What is new with VMware?

VMworld Barcelona 2016 is finally here!

How we – the ones who didn’t make it to VMworld Las Vegas – have all been counting down to this marvelous week in Spain where the weather at the time of writing this article is much better than in Belgium where a grey sky and sizzling temperatures of about 8 degrees Celsius keep me comfort (cough – cough).

We did receive a lot of great news from the VMworld Las Vegas conference. For instance, it is obvious now that VSAN is here to stay and is very quickly becoming the number one for hyper converged infrastructure. Where I had doubt about the solution capabilities of VSAN 5.5 these doubts have started fading rapidly with the introduction of VSAN 6.2. On the networking side of things, VMware’s NSX although still vastly too expensive for most of the European companies has taken high ground and has become the biggest thing for VMware since the introduction of vSphere.

But to me the two most important things which have been introduced at VMworld Las Vegas have been VMware Cloud Foundation and the partnership with IBM. Some of that news undoubtedly left some of us wondering and wanting more information.

Take note that this blog post comes in multiple parts.

This post is part of a VMWorld Barcelona early access series:
What is new with VMware?
What is new in vSphere 6.5?

What is new in vSphere 6.5 HA/DRS and VSAN 6.5?
What is new in vSphere 6.5 Security?
What is new for Photon 1.1?

VMware Cloud Foundation which is build on VSAN 6.2 , NSX 6.2.x  and vSphere 6.x is VMware’s newest suite and new flagship product which should make moving to a hybrid cloud easier. IBM did become the first vCAN partner offering VMware Cloud Foundation. There is no doubt that this offering probably is great for many customers but personally I would prefer to move my workloads to the cloud of a bigger provider, a provider with a bigger geographical and technical reach and which can provide a trusted application layer to go with it such as Google, Azure and Amazon AWS.
anycloud

VMware Cloud Foundation and AWS

Last Thursday the big news was made public: VMware is partnering up with AWS!  AWS has become the second Cloud Foundation partner and offers massive geographical reach, huge datacenters, and a trusted almost unrivalled application stack. Now here is a potentially bright future for VMware Cloud Foundation.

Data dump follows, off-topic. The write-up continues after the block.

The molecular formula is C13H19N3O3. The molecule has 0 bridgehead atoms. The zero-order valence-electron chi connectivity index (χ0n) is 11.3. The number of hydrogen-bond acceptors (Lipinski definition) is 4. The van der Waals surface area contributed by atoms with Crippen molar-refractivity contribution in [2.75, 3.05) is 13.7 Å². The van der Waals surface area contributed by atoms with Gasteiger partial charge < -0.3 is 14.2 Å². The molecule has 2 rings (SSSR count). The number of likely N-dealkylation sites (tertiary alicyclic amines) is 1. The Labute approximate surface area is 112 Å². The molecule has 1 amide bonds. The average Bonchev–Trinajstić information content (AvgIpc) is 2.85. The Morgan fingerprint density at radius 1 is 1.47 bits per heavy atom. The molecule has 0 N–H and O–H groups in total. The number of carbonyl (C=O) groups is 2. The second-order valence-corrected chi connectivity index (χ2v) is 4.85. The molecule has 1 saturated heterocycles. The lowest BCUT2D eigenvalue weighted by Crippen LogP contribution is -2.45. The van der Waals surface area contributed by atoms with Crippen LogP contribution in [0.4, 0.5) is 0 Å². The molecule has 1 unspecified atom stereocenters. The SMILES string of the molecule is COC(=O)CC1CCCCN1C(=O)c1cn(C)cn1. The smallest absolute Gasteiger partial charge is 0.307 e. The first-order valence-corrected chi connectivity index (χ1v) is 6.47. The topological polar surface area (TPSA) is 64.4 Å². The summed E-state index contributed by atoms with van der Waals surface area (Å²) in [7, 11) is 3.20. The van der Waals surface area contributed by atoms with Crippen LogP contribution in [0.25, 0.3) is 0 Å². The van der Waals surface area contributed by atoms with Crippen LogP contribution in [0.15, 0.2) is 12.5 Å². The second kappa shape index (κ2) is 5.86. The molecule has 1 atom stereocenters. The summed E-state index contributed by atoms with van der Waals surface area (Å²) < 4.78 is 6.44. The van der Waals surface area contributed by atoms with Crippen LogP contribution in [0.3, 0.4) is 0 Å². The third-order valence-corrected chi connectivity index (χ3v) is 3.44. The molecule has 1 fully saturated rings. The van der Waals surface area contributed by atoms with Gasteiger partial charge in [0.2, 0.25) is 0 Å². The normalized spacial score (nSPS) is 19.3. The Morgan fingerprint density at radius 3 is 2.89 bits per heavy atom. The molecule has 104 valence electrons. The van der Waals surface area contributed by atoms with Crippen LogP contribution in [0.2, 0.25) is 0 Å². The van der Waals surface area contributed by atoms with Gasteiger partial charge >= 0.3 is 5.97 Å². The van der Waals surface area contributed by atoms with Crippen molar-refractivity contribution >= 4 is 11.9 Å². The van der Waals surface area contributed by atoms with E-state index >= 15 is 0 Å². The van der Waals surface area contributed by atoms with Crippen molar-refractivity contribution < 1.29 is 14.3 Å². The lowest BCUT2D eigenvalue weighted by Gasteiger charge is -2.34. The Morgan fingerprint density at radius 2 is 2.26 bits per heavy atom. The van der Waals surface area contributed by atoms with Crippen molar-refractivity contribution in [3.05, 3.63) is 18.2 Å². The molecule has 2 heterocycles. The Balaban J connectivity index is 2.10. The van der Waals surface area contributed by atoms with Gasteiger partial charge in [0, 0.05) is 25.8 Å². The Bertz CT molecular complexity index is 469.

What does this deal between VMW and AWS mean to us as potential customers?

Bearing in mind that what has been presented on Thursday is still subject to change, however the big lines seem to have been carved in stone already.

  • We will be able to run vSphere on top of AWS hardware.  Yes, you have read that right: This means that whatever vSphere infrastructure you build on top of AWS it will not be nested!

vsan-aws

  • The management layer will remain the same management layer you have gotten used to, vCenter. vCenter will remain the single pane of glass into your entire infrastructure: you local datacenter and your datacenter in the cloud running on AWS.
  • This service will be sold and supported by VMware. VMware will take care of the patching and the maintenance of the infrastructure running on the cloud. Customers only have to consume.
  • Resizing cluster will be as easy as putting a tick in a checkbox. The scalability is API driven and the API will make sure new hardware hosts will be added to your cluster. The cloud has become extensible at the freedom of your fingertips. There is no need to create a service ticket to install new hardware for you. This solution is really elastically scalable.
  • Your management tools such as vCenter, PowerCLI, VRO are exactly the same tools and can be used to operate both environments.
  • The network layer which is NSX is exactly the same one as in your datacenter making it easy to deploy micro segmentation across your hybrid cloud.
  • Because AWS is the cloud partner, you can leverage the applications on offer by AWS to put to use in your environment.

So what will this potentially look like for clients?

Technically the product will exist out of the following components:

  • A new service portal from where you can create and manage your cloud objects such as hosts, clusters and VMs.
  • The cloud datacenter itself are the components of Cloud Foundation running on AWS.
  • The Amazon cloud itself.
  • The Cloud Foundation service package which is offered and supported by VMware.

service-console

No doubt there will be more presentations available after VMworld Barcelona but let me give you a few examples of user interfaces as they can be seen at the moment for the people at VMware. Bear in mind that the beta is yet to be released.

The service Console:

service-consolea

The vSphere web client:

You can see and manage both datacenters using the Enhanced Linked Mode: a cloud datacenter (AWS) and your On-Prem datacenter.

dual-hybrid2

 

Conclusion

I have a confession to make. Until AzureStack (*) was announced this year, I saw no reason to promote and advocate a hybrid cloud datacenter model to my employer.  Afterall for our vSphere workloads I saw no easy solution to move them to and back from the cloud and converting the whole datacenter to Hyper-V is not an option. However it did open a door to start thinking about the hybrid cloud.

Now with the announcement of the partnership between VMware and AWS I have to admit I am convinced that an easily manageable elastic hybrid cloud where you can move vSphere workloads between on premises datacenters and cloud datacenters is a a real possibility.

(*) AzureStack as you all know, will allow you to stretch your datacenter into the Azure cloud running the same hypervisor. Of course that will only apply to Hyper-V and Azure workloads and not vSphere workloads.

All pictures have been taken from the EAP blogger sessions and have been posted with the consent of VMware.

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